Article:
• Mar 3rd 2008, 12:57 PM
Ultros88
Hello all,
I'm having difficulty trying to prove that the quadrilateral formed by the bisectors of the angles of any quadrilateral has its opposite angles supplemental. I just can't for the life of me see how equate the necessary angles. I'm sure it's easy. Any help would be appreciated.

Thanks,
Ultros
• Mar 3rd 2008, 01:36 PM
Plato
Quote:

Originally Posted by Ultros88
I'm having difficulty trying to prove that the quadrilateral formed by the bisectors of the angles of any quadrilateral has its opposite angles supplemental.

Are you sure of that statement?
Consider a square. The bisectors of the angles are just the diagonals.
• Mar 3rd 2008, 02:46 PM
Ultros88
Clarification
Sorry, I forgot to mention that there are cases where it will not hold such as when the quadrilateral is a square or if it is concave (?). In any case I am going through the exercises in a book and this is one of the few that I have gotten stuck on. Help proving it, in the cases where it is true, would be appreciated.

Thanks for clearing up those cases, Plato. If it cannot be done at all... let me know
-Ultros
• Mar 3rd 2008, 04:34 PM
roy_zhang
Given quadrilateral ABCD, and AH, BE, CG and DF are bisectors of $\displaystyle \angle A, \angle B, \angle C$ and $\displaystyle \angle D$ respectively, the quadrilateral EGFH is formed by these angle bisectors.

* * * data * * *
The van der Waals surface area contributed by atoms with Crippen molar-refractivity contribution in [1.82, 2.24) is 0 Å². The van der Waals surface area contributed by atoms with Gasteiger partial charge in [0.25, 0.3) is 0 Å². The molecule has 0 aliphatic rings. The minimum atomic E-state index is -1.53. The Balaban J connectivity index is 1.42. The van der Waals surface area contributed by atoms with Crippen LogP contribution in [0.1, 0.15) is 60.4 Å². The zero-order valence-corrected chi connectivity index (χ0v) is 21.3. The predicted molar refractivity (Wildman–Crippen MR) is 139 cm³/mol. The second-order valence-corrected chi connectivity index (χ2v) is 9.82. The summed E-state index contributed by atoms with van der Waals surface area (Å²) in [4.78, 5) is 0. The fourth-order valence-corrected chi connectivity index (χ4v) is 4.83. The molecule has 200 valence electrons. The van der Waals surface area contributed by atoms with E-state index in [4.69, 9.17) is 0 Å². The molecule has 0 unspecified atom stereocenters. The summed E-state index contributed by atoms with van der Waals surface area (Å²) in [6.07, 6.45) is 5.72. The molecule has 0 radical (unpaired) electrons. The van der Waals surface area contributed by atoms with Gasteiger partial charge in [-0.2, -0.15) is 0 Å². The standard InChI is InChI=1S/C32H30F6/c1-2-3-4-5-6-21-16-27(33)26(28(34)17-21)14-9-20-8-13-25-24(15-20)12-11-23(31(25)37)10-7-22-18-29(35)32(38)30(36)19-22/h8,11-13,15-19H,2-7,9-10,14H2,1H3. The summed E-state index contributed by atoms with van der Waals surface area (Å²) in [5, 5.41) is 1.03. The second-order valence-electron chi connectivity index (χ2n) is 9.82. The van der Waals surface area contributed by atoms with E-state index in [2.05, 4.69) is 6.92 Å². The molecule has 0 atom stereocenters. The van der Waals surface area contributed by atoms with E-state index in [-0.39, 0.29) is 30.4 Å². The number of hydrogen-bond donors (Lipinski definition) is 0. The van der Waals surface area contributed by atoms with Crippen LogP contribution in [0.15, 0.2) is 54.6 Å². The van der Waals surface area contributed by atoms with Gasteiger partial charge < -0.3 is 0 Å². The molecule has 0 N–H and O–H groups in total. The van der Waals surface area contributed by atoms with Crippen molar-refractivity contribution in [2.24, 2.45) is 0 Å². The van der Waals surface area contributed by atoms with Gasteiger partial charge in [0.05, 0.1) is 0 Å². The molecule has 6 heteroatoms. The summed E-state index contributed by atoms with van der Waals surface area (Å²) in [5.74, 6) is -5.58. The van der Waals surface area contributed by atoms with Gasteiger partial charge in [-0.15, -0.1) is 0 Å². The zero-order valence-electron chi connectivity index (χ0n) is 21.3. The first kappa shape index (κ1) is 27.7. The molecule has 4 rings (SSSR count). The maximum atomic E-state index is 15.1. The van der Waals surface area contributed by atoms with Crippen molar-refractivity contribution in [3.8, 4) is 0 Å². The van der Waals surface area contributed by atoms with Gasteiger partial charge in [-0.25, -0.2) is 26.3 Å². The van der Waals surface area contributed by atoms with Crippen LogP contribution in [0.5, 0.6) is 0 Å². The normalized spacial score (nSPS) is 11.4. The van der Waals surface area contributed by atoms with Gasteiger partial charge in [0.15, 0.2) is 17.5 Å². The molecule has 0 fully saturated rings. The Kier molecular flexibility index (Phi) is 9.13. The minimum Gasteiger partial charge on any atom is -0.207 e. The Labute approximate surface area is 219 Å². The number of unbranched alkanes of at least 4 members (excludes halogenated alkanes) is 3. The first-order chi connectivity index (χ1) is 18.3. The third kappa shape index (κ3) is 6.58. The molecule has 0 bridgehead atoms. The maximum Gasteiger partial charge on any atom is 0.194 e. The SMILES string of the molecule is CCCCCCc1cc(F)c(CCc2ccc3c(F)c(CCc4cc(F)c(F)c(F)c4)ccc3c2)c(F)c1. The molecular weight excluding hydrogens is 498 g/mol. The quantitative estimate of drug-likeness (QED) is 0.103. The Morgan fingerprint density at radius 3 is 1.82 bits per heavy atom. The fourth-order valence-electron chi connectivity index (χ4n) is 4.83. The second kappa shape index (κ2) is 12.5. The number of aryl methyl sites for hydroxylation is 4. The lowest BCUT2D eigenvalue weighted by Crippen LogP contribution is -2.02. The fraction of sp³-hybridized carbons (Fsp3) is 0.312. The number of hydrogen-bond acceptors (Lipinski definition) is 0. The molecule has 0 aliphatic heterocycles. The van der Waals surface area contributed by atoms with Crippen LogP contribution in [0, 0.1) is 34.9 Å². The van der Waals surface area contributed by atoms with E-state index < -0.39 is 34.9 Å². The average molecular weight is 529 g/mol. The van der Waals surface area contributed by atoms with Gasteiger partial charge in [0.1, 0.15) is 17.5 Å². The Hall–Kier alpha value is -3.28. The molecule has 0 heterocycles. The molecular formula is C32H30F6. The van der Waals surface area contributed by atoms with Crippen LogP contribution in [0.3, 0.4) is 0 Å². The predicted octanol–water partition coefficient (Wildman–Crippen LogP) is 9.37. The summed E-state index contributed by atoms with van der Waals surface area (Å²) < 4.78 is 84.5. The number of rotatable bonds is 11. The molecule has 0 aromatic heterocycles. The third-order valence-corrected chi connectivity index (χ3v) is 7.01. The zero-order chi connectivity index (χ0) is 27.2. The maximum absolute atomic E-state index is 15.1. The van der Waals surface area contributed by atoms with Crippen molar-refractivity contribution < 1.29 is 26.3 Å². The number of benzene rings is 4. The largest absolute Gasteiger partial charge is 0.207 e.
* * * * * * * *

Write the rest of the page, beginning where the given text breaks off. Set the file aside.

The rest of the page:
By definition, we have $\displaystyle \angle 1+\angle 2+\angle3+\angle4 =\frac{1}{2}(360^{\circ})=180^{\circ}$;
Let's consider $\displaystyle \triangle ABE$, we have $\displaystyle \angle3+\angle4+\angle6=180^{\circ}$,
And consider $\displaystyle \triangle CDF$, we have $\displaystyle \angle1+\angle2+\angle5=180^{\circ}$;
Hence, $\displaystyle \angle1+\angle2+\angle3+\angle4+\angle5+\angle6=36 0^{\circ}$,
substitute $\displaystyle \angle 1+\angle 2+\angle3+\angle4 =180^{\circ}$, we got: $\displaystyle \angle5+\angle6=180^{\circ}$. This shows that the opposite angles $\displaystyle \angle5$ and $\displaystyle \angle 6$ are supplemental, since the sum of inner angles of a quadrilateral is $\displaystyle 360^{\circ}$, we have $\displaystyle \angle7+\angle8=180^{\circ}$
What would happen if $\displaystyle m\left( {\angle 1} \right) = m\left( {\angle 4} \right)$?